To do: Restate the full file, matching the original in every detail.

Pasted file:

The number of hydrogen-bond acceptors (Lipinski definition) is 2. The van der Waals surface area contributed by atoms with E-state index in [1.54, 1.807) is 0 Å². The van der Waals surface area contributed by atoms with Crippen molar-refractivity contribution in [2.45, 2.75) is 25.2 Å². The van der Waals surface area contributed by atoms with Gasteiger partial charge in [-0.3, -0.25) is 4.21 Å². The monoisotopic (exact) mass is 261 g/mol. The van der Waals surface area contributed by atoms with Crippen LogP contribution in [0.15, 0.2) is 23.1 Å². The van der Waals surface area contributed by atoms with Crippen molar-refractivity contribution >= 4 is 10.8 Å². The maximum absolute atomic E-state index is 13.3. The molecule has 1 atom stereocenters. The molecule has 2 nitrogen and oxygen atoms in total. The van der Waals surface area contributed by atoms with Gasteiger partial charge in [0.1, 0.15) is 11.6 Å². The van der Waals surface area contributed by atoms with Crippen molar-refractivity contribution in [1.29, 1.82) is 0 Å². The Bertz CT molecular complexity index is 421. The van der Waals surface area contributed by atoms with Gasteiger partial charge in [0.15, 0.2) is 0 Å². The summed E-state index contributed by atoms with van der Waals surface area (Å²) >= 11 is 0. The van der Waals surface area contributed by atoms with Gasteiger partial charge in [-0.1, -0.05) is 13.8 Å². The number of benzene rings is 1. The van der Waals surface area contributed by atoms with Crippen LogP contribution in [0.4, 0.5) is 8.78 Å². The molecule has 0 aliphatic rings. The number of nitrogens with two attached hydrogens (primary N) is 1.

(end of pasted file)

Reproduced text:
The number of hydrogen-bond acceptors (Lipinski definition) is 2. The van der Waals surface area contributed by atoms with E-state index in [1.54, 1.807) is 0 Å². The van der Waals surface area contributed by atoms with Crippen molar-refractivity contribution in [2.45, 2.75) is 25.2 Å². The van der Waals surface area contributed by atoms with Gasteiger partial charge in [-0.3, -0.25) is 4.21 Å². The monoisotopic (exact) mass is 261 g/mol. The van der Waals surface area contributed by atoms with Crippen LogP contribution in [0.15, 0.2) is 23.1 Å². The van der Waals surface area contributed by atoms with Crippen molar-refractivity contribution >= 4 is 10.8 Å². The maximum absolute atomic E-state index is 13.3. The molecule has 1 atom stereocenters. The molecule has 2 nitrogen and oxygen atoms in total. The van der Waals surface area contributed by atoms with Gasteiger partial charge in [0.1, 0.15) is 11.6 Å². The van der Waals surface area contributed by atoms with Crippen molar-refractivity contribution in [1.29, 1.82) is 0 Å². The Bertz CT molecular complexity index is 421. The van der Waals surface area contributed by atoms with Gasteiger partial charge in [0.15, 0.2) is 0 Å². The summed E-state index contributed by atoms with van der Waals surface area (Å²) >= 11 is 0. The van der Waals surface area contributed by atoms with Gasteiger partial charge in [-0.1, -0.05) is 13.8 Å². The number of benzene rings is 1. The van der Waals surface area contributed by atoms with Crippen LogP contribution in [0.4, 0.5) is 8.78 Å². The molecule has 0 aliphatic rings. The number of nitrogens with two attached hydrogens (primary N) is 1.